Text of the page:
BERLIN (AP) — It’s a change of heart that Iraqi immigrant Sekvan Agho never saw coming.
Agho was among the wave of nearly 1.1 million asylum-seekers who came to Germany last year seeking a new life, making his way from his native Iraq to Turkey, then across the seas to Greece before tramping north and eventually making it to Berlin. The thousand-mile journey is grueling — borders to cross, smugglers to pay, trains and buses to scramble for a seat on and miles in-between to trudge on foot in all sorts of weather.
Yet only three months later, the 26-year-old stood in line Wednesday at the German capital’s Tegel Airport, his newly-issued, yellow one-time-use Iraqi passport in hand, getting ready to head home to Kurdistan on an Iraqi Airlines flight.
Agho said Germans treated him well, but the country just wasn’t what he expected. The daily drudgery and boredom as he waited for his asylum request to be processed also didn’t help.
“I’m not saying that Germany is not nice. It is nice, but it’s for European people,” he told The Associated Press before getting on board his flight.
Agho is one of a small but steady stream of asylum-seekers who are voluntarily returning home.
As Germany struggles to cope with the sheer number of would-be refugees who entered last year, the government has been encouraging people to return home on their own, and 37,220 did so last year. All but about 5,000 of those, however, were from Balkan nations with little hope that their asylum request would be granted.
Others have much stronger asylum cases due to conflict in their homelands. Nearly 122,000 Iraqis arrived in 2015 and only 724 went home. Similarly, 309 Afghans voluntarily went home, as did 148 Pakistanis, though only seven Somalis and 13 Syrians chose to return to their restive nations.
Iraqi Airlines spokeswoman Andesha Karim said about 40 of the 180 passengers on the weekly Wednesday flight from Berlin to the Iraqi city of Erbil were asylum-seekers who had decided to head home. She said the airline sees about the same numbers each week, and also on flights from Duesseldorf to Erbil and from Frankfurt to Baghdad.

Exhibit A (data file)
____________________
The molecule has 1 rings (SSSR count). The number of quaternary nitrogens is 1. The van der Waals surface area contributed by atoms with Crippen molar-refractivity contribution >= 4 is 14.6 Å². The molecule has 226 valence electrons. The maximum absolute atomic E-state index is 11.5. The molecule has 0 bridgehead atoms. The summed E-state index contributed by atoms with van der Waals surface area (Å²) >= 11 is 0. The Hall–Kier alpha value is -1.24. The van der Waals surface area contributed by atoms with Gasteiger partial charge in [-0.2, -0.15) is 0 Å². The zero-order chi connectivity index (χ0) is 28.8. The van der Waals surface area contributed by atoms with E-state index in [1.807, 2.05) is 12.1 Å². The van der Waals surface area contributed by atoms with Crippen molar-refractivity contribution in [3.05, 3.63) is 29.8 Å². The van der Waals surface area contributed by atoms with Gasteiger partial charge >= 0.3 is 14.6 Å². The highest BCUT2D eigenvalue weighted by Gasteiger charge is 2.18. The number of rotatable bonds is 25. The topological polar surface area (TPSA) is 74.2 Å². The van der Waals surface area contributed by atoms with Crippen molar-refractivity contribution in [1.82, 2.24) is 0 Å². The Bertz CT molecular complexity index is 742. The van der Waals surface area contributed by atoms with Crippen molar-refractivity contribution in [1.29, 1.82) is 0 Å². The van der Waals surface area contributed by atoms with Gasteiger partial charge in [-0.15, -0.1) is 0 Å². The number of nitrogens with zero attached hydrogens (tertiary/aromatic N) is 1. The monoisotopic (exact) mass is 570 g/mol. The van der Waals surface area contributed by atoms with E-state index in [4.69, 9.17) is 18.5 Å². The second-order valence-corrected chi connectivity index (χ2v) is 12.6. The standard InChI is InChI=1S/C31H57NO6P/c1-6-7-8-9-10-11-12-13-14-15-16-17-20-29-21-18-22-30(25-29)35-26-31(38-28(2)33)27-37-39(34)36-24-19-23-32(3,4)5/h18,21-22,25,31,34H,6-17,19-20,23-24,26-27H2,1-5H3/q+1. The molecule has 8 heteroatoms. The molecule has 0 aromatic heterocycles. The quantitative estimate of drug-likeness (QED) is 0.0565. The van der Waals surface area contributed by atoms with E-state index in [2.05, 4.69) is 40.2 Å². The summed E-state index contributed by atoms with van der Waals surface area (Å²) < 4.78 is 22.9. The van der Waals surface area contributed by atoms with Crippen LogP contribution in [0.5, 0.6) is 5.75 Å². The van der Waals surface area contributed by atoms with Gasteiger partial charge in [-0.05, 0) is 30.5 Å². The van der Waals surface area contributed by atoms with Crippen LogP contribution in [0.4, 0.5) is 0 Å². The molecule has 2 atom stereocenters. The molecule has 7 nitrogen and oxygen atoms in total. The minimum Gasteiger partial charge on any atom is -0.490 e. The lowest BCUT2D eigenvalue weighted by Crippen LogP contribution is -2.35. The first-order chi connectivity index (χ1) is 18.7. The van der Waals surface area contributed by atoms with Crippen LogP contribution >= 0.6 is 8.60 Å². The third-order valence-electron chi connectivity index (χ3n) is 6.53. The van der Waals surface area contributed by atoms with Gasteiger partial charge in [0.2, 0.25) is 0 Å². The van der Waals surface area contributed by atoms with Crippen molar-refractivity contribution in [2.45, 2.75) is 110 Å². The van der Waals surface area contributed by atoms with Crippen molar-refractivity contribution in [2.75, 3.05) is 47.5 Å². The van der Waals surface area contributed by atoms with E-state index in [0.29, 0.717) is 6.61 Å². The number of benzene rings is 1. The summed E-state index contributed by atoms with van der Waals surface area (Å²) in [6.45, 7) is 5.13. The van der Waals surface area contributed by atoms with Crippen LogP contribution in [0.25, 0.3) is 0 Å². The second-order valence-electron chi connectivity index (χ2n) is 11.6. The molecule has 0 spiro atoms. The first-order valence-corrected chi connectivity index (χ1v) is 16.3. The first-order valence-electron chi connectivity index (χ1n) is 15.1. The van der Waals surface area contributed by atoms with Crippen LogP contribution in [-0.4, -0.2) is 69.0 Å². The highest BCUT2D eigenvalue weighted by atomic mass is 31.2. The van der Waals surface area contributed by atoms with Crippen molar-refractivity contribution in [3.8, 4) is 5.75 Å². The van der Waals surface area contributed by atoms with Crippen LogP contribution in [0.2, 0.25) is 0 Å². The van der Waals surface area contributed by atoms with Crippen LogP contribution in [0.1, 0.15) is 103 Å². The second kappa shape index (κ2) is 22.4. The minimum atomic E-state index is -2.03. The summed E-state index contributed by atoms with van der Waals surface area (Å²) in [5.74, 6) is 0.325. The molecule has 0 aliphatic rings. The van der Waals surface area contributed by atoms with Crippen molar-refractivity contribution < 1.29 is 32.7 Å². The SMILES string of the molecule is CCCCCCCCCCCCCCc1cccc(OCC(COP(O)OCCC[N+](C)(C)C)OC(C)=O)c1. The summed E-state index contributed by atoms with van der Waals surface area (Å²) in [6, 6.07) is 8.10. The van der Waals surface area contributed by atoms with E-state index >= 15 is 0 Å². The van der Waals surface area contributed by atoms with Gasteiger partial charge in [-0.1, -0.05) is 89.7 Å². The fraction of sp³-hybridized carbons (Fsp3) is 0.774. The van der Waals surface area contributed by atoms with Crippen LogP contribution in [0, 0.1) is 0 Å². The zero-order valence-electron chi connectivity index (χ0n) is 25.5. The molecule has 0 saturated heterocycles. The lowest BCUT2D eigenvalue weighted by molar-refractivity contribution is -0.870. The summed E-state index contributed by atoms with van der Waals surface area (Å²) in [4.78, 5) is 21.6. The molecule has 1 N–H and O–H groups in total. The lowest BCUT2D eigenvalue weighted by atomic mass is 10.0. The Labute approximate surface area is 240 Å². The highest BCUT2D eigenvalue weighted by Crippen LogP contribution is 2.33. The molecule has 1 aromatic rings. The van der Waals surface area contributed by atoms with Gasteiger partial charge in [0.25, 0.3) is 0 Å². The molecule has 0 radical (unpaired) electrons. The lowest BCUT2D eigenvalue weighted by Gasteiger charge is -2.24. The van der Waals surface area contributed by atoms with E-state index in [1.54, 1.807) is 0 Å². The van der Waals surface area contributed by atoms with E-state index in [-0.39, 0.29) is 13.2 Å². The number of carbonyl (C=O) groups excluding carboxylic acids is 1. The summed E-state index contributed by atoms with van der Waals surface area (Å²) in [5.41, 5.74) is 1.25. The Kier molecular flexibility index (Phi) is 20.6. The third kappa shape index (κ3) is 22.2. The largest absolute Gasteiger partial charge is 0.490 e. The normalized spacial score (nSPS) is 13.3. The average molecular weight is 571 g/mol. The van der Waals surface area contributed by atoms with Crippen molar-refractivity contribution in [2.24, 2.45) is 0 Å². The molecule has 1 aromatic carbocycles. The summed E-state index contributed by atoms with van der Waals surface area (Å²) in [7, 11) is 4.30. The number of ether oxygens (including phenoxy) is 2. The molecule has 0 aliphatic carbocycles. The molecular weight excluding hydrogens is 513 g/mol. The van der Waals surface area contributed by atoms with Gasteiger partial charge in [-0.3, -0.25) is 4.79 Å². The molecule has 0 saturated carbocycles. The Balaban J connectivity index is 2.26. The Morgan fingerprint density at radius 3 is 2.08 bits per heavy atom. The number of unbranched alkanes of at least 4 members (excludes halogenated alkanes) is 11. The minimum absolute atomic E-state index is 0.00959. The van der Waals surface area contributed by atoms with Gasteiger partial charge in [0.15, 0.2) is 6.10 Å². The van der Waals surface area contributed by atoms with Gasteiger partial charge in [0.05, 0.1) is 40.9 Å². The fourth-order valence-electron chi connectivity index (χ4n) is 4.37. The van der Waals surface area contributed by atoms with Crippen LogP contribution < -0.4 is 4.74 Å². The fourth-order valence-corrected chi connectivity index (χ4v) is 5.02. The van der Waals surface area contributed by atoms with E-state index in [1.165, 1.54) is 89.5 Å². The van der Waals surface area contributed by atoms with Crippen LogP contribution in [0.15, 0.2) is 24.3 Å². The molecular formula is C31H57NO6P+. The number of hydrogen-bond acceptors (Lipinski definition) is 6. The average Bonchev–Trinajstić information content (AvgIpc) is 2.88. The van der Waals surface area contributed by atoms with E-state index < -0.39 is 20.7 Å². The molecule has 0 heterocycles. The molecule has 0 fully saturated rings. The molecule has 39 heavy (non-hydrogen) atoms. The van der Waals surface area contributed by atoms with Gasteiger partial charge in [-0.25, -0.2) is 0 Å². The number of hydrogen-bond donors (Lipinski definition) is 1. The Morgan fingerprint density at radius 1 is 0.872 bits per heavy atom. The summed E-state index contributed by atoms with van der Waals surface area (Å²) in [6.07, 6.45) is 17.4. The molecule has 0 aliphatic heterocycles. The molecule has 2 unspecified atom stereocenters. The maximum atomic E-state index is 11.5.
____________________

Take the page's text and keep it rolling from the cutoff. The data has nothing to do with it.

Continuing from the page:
Hameed Majeed, who sells tickets to the flights directly at the airport and also from his travel agency in Berlin, said asylum-seekers typically pick up temporary travel papers from the Iraqi Embassy, then head directly to the flight home.
“If they wait, then that means that they have to live another week in an asylum home and they have no patience,” he said.
Majeed said he hadn’t heard of asylum-seekers returning home because they felt treated badly or feared attacks by the far-right, more that their expectations were so high that many grew quickly disillusioned as they found themselves dealing with backlogged bureaucracy with hundreds of thousands of others, put up in temporary housing and unable to work or go to school.
Germany has been working to streamline those processes, although is still struggling to deal with the unexpectedly vast number of people who arrived last year.
“They came here with a big dream, and then go to an asylum home and see it’s a gym with 300 people,” Majeed said. “They’re disappointed.”
That disappointment is keenly felt.
Hussein Hotuman, 27, lost his job as a tailor in Iraq after his company shut down and said he came to Germany hoping to start over. He had plans to go to school, work, and eventually start his own business. Yet only one month in, however, he decided to head home on the same flight as Agho.
“A lot of people I met have been here for more than a year and haven’t had any opportunity,” he said. “I couldn’t wait that long.”
Agho said his epic journey across the continent was worth it even though it didn’t work out.
“It was my heart’s desire to come to Europe. I’ve seen it, and that’s it,” he said, adding that he planned to go back to serving in the Kurdish government’s Peshmerga militia forces when he returns.
Agho said his parents had to wire him 370 euros ($404) to purchase his one-way ticket home as he’d been unable to earn any money while in Germany. Still he considered the money well spent.
“As soon as I’m back on Kurdish soil, I’ll kiss the ground,” he said.
Kerstin Sopke contributed to this story.
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